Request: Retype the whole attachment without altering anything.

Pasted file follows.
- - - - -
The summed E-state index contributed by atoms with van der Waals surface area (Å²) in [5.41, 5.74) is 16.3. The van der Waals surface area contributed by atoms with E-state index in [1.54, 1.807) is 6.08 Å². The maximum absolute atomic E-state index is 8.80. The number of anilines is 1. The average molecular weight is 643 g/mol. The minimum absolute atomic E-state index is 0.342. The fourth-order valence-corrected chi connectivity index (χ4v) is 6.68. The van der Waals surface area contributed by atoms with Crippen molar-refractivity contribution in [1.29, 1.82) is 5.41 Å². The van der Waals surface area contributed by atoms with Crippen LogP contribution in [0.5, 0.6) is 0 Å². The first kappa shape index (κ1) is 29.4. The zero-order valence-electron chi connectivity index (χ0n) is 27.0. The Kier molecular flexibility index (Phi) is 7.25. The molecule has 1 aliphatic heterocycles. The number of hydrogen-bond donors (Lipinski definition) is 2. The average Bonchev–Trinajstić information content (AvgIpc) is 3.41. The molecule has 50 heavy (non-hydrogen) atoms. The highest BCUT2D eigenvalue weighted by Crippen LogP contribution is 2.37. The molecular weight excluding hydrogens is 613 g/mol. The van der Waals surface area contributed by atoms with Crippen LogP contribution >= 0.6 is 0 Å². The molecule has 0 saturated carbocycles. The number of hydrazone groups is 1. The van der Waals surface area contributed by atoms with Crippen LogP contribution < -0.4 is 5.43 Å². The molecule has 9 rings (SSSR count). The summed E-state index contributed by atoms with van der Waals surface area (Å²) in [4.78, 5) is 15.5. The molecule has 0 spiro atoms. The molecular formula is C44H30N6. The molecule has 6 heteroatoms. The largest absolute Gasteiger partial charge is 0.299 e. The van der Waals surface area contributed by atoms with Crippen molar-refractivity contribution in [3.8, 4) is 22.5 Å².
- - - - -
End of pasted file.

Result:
The summed E-state index contributed by atoms with van der Waals surface area (Å²) in [5.41, 5.74) is 16.3. The van der Waals surface area contributed by atoms with E-state index in [1.54, 1.807) is 6.08 Å². The maximum absolute atomic E-state index is 8.80. The number of anilines is 1. The average molecular weight is 643 g/mol. The minimum absolute atomic E-state index is 0.342. The fourth-order valence-corrected chi connectivity index (χ4v) is 6.68. The van der Waals surface area contributed by atoms with Crippen molar-refractivity contribution in [1.29, 1.82) is 5.41 Å². The van der Waals surface area contributed by atoms with Crippen LogP contribution in [0.5, 0.6) is 0 Å². The first kappa shape index (κ1) is 29.4. The zero-order valence-electron chi connectivity index (χ0n) is 27.0. The Kier molecular flexibility index (Phi) is 7.25. The molecule has 1 aliphatic heterocycles. The number of hydrogen-bond donors (Lipinski definition) is 2. The average Bonchev–Trinajstić information content (AvgIpc) is 3.41. The molecule has 50 heavy (non-hydrogen) atoms. The highest BCUT2D eigenvalue weighted by Crippen LogP contribution is 2.37. The molecular weight excluding hydrogens is 613 g/mol. The van der Waals surface area contributed by atoms with Crippen LogP contribution >= 0.6 is 0 Å². The molecule has 0 saturated carbocycles. The number of hydrazone groups is 1. The van der Waals surface area contributed by atoms with Crippen LogP contribution < -0.4 is 5.43 Å². The molecule has 9 rings (SSSR count). The summed E-state index contributed by atoms with van der Waals surface area (Å²) in [4.78, 5) is 15.5. The molecule has 0 spiro atoms. The molecular formula is C44H30N6. The molecule has 6 heteroatoms. The largest absolute Gasteiger partial charge is 0.299 e. The van der Waals surface area contributed by atoms with Crippen molar-refractivity contribution in [3.8, 4) is 22.5 Å².